It’s been a difficult, heavy couple of weeks, both in the church and in the world. I think it’s important to be talking about the issues that are getting talked about. But just for a break, I’m posting a survey of completely random questions.
1) What is your favorite flavor of ice cream?
2) Do you use a mouse or touchpad?
3) What time do you think you should ideally go to bed? What time do you actually go to bed?
4) Are you on Facebook? How often do you post?
5) Which of the meetings of the three-hour block is generally the best one—sacrament meeting, Sunday School, or Relief Society/Priesthood?
6) What was the last TV show you watched?
7) What is your favorite month?
8) What blogs do you read the most?
9) If you have a pet, what is it, and what is it named? If you don’t have a pet, what kind of pet do you think you’d be most likely to get?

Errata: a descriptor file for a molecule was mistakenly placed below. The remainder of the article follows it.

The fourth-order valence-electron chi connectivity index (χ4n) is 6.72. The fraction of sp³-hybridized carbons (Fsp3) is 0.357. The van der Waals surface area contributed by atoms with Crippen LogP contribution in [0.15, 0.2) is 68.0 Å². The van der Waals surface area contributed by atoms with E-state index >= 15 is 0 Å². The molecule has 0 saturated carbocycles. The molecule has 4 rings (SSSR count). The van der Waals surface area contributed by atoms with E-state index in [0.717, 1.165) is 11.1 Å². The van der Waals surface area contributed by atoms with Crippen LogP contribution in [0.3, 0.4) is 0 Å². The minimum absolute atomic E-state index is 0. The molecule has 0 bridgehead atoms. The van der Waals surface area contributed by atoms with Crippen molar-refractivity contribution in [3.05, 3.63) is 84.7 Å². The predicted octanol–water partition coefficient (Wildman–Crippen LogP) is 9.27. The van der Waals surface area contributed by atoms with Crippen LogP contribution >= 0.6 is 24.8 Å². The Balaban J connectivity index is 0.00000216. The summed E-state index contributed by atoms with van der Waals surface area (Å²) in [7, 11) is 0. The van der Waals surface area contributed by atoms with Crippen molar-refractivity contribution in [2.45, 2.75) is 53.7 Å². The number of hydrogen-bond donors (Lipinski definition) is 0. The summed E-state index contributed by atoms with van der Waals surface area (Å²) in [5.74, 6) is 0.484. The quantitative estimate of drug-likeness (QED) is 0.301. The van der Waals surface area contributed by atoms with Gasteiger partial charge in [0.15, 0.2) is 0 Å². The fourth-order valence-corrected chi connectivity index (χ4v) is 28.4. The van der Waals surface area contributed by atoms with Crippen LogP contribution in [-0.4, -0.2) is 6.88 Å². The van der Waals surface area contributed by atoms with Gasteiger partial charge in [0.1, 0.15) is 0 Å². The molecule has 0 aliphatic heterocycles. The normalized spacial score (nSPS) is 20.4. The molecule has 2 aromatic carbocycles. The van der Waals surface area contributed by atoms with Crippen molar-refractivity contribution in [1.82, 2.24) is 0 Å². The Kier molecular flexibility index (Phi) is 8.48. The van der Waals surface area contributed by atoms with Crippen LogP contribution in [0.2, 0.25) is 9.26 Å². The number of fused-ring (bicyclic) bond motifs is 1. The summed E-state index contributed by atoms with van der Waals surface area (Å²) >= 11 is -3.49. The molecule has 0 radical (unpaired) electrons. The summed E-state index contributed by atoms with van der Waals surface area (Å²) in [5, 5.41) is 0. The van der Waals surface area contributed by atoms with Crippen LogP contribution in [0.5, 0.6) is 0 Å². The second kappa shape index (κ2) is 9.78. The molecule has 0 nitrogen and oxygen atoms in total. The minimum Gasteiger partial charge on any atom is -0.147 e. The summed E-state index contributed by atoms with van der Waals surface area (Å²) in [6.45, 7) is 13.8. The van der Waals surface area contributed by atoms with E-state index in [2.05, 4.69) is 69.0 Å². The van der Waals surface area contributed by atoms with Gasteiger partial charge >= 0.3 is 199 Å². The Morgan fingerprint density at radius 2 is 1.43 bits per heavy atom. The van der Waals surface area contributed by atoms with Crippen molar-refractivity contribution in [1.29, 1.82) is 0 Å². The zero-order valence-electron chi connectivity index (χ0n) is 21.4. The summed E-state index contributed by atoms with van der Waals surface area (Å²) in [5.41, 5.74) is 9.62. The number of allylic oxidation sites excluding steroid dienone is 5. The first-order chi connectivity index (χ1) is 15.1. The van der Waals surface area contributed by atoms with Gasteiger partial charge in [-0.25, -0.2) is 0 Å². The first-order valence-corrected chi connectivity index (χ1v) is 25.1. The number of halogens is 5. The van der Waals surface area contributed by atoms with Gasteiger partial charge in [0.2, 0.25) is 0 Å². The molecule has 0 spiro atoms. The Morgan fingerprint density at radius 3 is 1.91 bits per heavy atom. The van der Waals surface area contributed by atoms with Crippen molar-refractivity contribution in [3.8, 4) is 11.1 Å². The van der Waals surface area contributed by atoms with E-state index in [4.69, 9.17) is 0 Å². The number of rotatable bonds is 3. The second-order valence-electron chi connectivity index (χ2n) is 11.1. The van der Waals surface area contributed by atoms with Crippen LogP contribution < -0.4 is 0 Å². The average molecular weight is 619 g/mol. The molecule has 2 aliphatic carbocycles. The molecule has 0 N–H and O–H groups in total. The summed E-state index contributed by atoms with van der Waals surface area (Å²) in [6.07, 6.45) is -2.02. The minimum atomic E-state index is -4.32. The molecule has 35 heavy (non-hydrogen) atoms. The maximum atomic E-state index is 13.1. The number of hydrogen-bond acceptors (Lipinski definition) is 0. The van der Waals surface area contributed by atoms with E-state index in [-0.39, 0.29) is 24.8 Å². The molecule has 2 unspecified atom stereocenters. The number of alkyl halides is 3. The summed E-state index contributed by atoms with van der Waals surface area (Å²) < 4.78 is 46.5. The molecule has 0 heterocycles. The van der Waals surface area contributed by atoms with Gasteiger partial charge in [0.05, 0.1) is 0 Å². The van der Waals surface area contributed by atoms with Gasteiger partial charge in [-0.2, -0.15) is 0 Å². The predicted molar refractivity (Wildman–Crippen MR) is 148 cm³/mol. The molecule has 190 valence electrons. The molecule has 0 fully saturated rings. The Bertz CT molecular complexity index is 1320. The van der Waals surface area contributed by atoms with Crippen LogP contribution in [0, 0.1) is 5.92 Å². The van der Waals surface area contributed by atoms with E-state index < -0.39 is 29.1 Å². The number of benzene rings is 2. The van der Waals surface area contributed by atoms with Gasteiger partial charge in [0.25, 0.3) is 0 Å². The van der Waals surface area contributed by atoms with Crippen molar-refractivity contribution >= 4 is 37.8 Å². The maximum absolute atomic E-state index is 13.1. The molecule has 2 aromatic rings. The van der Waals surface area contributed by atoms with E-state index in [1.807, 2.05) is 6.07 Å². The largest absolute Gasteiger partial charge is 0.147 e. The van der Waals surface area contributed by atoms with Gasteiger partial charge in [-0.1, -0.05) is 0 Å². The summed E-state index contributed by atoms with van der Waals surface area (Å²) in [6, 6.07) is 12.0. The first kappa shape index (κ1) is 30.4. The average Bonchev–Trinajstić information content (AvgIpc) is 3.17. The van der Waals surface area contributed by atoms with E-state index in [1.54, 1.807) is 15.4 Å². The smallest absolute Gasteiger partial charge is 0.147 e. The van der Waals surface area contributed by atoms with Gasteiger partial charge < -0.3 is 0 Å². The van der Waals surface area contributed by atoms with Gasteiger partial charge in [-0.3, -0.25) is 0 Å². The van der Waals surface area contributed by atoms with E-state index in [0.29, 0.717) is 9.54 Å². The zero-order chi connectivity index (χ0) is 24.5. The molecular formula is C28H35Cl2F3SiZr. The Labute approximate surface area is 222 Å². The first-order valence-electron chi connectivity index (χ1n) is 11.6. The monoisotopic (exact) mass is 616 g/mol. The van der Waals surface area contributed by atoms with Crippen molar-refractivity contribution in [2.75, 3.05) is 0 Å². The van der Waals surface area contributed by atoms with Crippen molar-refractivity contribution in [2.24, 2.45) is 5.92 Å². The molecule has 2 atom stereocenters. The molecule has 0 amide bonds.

10) Would you rather travel by car, by train, by plane, by bus, by boat, or by something else?
11) What is your favorite breakfast cereal?
Adrienne Rich’s “Twenty-One Love Poems VIII” concludes with the lines:
Well, that’s finished. The woman who cherished
her suffering is dead. I am her descendant.
I love the scar-tissue she handed on to me,
but I want to go on from here with you
fighting the temptation to make a career of pain.1
I find that powerful. I’ve thought a lot about that temptation of cherishing your suffering, of making a career of pain. In my life, it’s been a seductive one—to define myself in terms of what I’ve suffered, to make that the center of my identity.
- Adrienne Rich, “Twenty-One Love Poems VIII,” The Dream of a Common Language (W.W. Norton 1978), 29. [↩]